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Sunscreen post

Sunscreen post

Skin cancer is the most common form of cancer in the United States—more than 2 million Americans are diagnosed every year.  So, before you head out the door:

Remember, not all sunscreens are created equal! 

  •  No spray sunscreen!  Super-convenient, sure, but they may pose serious risks if inhaled and they make it too easy to apply too little or miss a spot.    
  • Super-high SPFs (SPF 50 or higher) are not your friend.  SPF (Sun Protection Factor) refers only to protection against UVB radiation and has little to do with protecting you form UVA rays—the ones that accelerate skin aging and
  • Oxybenzone can mimic estrogen.  That’s right, estrogen.  A number of sunscreens contain the chemical oxybenzone, which penetrates skin, gets into the bloodstream and may act like estrogen in the body!  It can also trigger allergic reactions.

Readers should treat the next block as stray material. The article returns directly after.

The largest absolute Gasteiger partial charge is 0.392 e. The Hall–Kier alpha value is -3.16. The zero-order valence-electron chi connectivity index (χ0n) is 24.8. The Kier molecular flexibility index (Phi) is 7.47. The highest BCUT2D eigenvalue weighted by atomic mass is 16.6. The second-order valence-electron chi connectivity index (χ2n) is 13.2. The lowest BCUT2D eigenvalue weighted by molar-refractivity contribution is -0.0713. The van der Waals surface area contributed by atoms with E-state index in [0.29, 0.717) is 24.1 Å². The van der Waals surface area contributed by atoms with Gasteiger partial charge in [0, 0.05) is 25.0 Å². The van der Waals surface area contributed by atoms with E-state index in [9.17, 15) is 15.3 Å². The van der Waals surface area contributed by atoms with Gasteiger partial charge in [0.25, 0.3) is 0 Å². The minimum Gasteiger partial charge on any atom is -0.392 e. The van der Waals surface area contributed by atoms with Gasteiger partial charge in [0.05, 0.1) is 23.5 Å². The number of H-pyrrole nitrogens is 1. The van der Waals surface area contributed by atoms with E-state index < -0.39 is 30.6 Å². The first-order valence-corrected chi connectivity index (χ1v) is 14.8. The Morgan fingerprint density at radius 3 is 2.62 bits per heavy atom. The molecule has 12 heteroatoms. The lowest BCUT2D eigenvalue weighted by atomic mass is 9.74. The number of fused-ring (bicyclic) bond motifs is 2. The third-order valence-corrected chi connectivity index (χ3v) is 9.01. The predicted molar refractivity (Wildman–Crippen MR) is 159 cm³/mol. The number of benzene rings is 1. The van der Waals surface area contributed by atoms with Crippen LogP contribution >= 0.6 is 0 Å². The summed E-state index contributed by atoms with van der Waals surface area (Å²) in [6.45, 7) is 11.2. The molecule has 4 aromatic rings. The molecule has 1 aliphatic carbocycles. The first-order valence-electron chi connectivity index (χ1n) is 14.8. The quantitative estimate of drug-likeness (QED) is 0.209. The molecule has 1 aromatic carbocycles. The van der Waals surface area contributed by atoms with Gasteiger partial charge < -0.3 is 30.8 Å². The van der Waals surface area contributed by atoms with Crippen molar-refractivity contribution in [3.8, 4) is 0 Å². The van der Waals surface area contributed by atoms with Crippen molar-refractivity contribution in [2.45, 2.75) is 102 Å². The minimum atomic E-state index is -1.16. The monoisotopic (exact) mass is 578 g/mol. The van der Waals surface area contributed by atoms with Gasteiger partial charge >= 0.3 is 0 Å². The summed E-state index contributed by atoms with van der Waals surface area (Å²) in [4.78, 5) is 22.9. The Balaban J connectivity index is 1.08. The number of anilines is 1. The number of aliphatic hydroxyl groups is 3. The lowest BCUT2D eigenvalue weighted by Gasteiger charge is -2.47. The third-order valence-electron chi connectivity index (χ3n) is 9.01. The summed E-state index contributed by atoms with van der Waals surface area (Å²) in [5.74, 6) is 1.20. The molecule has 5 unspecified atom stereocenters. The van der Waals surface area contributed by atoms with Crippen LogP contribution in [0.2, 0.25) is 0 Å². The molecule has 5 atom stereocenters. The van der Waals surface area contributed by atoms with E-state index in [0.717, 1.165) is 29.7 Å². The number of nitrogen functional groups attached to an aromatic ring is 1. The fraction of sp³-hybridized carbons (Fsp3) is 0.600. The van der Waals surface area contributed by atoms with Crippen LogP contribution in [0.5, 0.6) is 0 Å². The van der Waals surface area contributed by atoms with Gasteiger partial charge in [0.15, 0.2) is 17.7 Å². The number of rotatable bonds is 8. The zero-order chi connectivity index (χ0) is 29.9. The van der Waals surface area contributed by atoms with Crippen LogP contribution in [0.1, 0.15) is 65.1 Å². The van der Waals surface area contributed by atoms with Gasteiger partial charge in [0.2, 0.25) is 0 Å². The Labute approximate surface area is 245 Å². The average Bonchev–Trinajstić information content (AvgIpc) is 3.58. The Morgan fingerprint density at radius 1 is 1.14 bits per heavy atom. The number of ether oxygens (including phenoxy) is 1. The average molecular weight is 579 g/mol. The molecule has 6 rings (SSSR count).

• Retinyl palmitate may harm your skin.  On sun-exposed skin, the retinyl palmitate found in some sunscreens has been shown to speed development of skin tumors and lesions.
  •  Skip sunscreen / bug repellent combos.  Studies suggest that in some cases chemicals that filter ultraviolet rays can interact with insect repelling chemicals in ways that decrease sunburn protection.  Also, if you apply these products every two hours (as you should for proper sun protection!), you may be overexposed to the repellent chemicals.
  • Keep away from sunscreen powders and towelettes.  Even the FDA’s weak sunscreen rules bar these products!  Their level of protection is quite dubious.
  • Seriously ~ no tanning oils!  Tanning oils are just a bad idea.  They barely—if at all— protect you from the sun.

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